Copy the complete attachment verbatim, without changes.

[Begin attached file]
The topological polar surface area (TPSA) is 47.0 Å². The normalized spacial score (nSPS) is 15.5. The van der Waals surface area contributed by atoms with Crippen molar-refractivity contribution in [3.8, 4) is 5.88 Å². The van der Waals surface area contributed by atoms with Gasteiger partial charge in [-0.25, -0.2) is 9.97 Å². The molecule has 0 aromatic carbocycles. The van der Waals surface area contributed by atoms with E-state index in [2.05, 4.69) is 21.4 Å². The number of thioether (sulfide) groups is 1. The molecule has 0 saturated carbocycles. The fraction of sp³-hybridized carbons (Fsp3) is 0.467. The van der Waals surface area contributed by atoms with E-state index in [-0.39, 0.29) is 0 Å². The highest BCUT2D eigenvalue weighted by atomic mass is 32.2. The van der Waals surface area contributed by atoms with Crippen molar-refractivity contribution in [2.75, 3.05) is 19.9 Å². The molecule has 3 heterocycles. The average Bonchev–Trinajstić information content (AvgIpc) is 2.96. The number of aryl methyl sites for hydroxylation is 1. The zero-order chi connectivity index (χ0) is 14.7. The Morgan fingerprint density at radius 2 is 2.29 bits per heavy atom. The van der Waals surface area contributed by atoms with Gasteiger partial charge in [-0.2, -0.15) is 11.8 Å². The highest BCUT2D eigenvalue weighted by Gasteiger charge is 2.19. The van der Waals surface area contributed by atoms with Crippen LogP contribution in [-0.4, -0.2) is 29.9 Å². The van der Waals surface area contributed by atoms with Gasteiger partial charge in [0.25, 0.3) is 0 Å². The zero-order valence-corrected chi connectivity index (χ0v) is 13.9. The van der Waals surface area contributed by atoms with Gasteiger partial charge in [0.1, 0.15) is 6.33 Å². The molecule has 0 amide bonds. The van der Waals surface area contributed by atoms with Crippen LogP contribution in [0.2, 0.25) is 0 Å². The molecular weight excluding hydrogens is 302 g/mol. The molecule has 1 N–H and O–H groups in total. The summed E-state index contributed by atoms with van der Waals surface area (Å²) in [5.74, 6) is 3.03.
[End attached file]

The topological polar surface area (TPSA) is 47.0 Å². The normalized spacial score (nSPS) is 15.5. The van der Waals surface area contributed by atoms with Crippen molar-refractivity contribution in [3.8, 4) is 5.88 Å². The van der Waals surface area contributed by atoms with Gasteiger partial charge in [-0.25, -0.2) is 9.97 Å². The molecule has 0 aromatic carbocycles. The van der Waals surface area contributed by atoms with E-state index in [2.05, 4.69) is 21.4 Å². The number of thioether (sulfide) groups is 1. The molecule has 0 saturated carbocycles. The fraction of sp³-hybridized carbons (Fsp3) is 0.467. The van der Waals surface area contributed by atoms with E-state index in [-0.39, 0.29) is 0 Å². The highest BCUT2D eigenvalue weighted by atomic mass is 32.2. The van der Waals surface area contributed by atoms with Crippen molar-refractivity contribution in [2.75, 3.05) is 19.9 Å². The molecule has 3 heterocycles. The average Bonchev–Trinajstić information content (AvgIpc) is 2.96. The number of aryl methyl sites for hydroxylation is 1. The zero-order chi connectivity index (χ0) is 14.7. The Morgan fingerprint density at radius 2 is 2.29 bits per heavy atom. The van der Waals surface area contributed by atoms with Gasteiger partial charge in [-0.2, -0.15) is 11.8 Å². The highest BCUT2D eigenvalue weighted by Gasteiger charge is 2.19. The van der Waals surface area contributed by atoms with Crippen LogP contribution in [-0.4, -0.2) is 29.9 Å². The van der Waals surface area contributed by atoms with Gasteiger partial charge in [0.25, 0.3) is 0 Å². The zero-order valence-corrected chi connectivity index (χ0v) is 13.9. The van der Waals surface area contributed by atoms with Gasteiger partial charge in [0.1, 0.15) is 6.33 Å². The molecule has 0 amide bonds. The van der Waals surface area contributed by atoms with Crippen LogP contribution in [0.2, 0.25) is 0 Å². The molecular weight excluding hydrogens is 302 g/mol. The molecule has 1 N–H and O–H groups in total. The summed E-state index contributed by atoms with van der Waals surface area (Å²) in [5.74, 6) is 3.03.